Polls show Hillary Clinton has now opened up a striking 33-point lead over Barack Obama in the race for the 2008 Democratic presidential nomination. The latest poll shows that likely Democratic primary voters favor her in every major policy area. Clinton also raised $27 million in campaign contributions in the last quarter, adding to an already-significant lead over her Democratic rivals.
For seven years, the left has been up in arms about President Bush's aggressive foreign policy, his secrecy, his partisanship, and his expansive claims on executive power. It's odd, then, that they're prepared to nominate Hillary Clinton to carry the party into the 2008 elections.
The problem with Hillary Clinton is two-fold: First, she's likely to be as bad or worse than Bush on all of those issues, and second, she's the one Democrat the Republicans still have a chance to beat.
Start with Clinton's general election vulnerabilities. No Democrat inspires more wrath and anger on the right than Hillary Clinton. This isn't because of her policy positions—on most issues, she's really not all that far removed from President Bush. It's leftover partisan anger from the Bill Clinton years.
And while I can understand the temptation on the left to want to stick it to their political opponents by putting their worst nightmare in the White House, it's also worth noting that morale on the right is down right now. They're disappointed in their political leadership—with the scandals, the spending, and the uninspired politicking. Campaign contributions are down. Motivation is lagging. Why give them the one general election opponent most likely to get them fired up and, more importantly, writing checks again?
Hillary Clinton also starts any national election with negative approval ratings in the low-to-mid forties. That gives her very little margin for error in a general election campaign. Clinton, then, is probably the only serious candidate in the field right now who could give the Republicans another term in the White House. So why risk it?
Then there is Hillary Clinton on the issues. Cato Institute President Ed Crane recently wrote a piece for the Financial Times pointing out that when you strip away the partisan coating, Mrs. Clinton's grandiose, big-government vision is really no different than that envisioned by the neoconservatives so loathed by the left. Clinton, remember, not only voted for the Iraq war, she still hasn't conceded she was wrong to do so, and has made no promise to end it any time soon.
In fact, the L.A. Times reported last week that Clinton has refused to commit even to pulling U.S. troops from Iraq by 2013, which, if elected, would be the end of her first term. TV journalist Ted Koppel recently told NPR that Clinton has admitted the U.S. would still have troops in Iraq at the end of her second term.
The 1990s, remember, weren't exactly a decade of peace. Bill Clinton ordered more U.S. military interventions than any other post-WWII administration, and there's no reason to think any of them were over Hillary's protestations. She supported the U.S. military campaigns in Haiti, Kosovo, and Bosnia. She once boasted that as the tension in Kosovo mounted, she called her husband from her trip to Africa and, "I urged him to bomb."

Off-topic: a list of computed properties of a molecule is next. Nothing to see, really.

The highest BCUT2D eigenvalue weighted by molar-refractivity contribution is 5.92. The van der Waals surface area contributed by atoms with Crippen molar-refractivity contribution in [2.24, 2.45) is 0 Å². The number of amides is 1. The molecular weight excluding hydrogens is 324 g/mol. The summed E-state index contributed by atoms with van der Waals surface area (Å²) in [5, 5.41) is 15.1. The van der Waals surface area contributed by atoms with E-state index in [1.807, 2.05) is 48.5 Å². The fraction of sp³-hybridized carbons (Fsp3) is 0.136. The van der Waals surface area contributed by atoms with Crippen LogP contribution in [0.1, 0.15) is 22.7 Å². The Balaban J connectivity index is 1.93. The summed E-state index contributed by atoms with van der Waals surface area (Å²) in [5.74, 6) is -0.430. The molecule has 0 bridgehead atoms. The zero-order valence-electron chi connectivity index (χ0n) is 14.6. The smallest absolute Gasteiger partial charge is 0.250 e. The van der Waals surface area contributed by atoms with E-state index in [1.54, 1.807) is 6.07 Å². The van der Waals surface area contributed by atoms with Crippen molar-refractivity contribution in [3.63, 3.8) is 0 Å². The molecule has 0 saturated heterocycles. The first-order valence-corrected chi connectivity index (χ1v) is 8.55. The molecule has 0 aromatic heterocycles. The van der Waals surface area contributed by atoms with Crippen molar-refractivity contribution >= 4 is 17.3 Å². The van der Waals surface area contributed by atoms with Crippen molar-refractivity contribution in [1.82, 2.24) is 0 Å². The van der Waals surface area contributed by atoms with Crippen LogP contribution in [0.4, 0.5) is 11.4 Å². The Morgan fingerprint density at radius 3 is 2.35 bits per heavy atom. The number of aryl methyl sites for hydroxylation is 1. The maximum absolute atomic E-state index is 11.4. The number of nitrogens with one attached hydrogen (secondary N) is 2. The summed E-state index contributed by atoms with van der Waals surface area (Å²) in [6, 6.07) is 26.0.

Hillary Clinton voted for both the Patriot Act and its reauthorization. She voted for building a wall on the U.S.-Mexican border. She voted to loosen restrictions limiting the federal government's ability to wiretap cell phones. In the past, she has supported a robust role for the federal government in enforcing "decency" standards in television and music. She teamed up with former Sen. Rick Santorum on a bill calling for the federal government to restrict the sale of violent video games.
Leftists concerned about the entertainment industry's increasingly imperial stand on copyright might take a cue from copyright guru Lawrence Lessig, who wrote on his blog for Wired magazine: "Of all the Dems, I would have bet she was closest to the copyright extremists. So far, she's done nothing to suggest to the contrary."
What about secrecy and executive power? It's difficult to see Hillary Clinton voluntarily handing back all of those extra-constitutional executive powers claimed by President Bush. Her husband's administration, for example, copiously invoked dubious "executive privilege" claims to keep from complying with congressional subpoenas and open records requests—claims the left now (correctly, in my view) regularly criticizes the Bush administration for invoking.
Hillary Clinton herself went to court to keep meetings of her Health Care Task Force secret from the public, something conservatives were quick to point out when leftists criticize Vice President Cheney's similar efforts to keep meetings of his Energy Task Force secret.
"I'm a strong believer in executive authority," Clinton said in a 2003 speech, recently quoted in The New Republic. "I wish that, when my husband was president, people in Congress had been more willing to recognize presidential authority."
That jibes with a February 2007 New York Times article on Clinton explaining her refusal to back down from her vote for the Iraq war: "Mrs. Clinton's belief in executive power and authority is another factor weighing against an apology, advisers said... she believes that a president usually deserves the benefit of the doubt from Congress on matters of executive authority."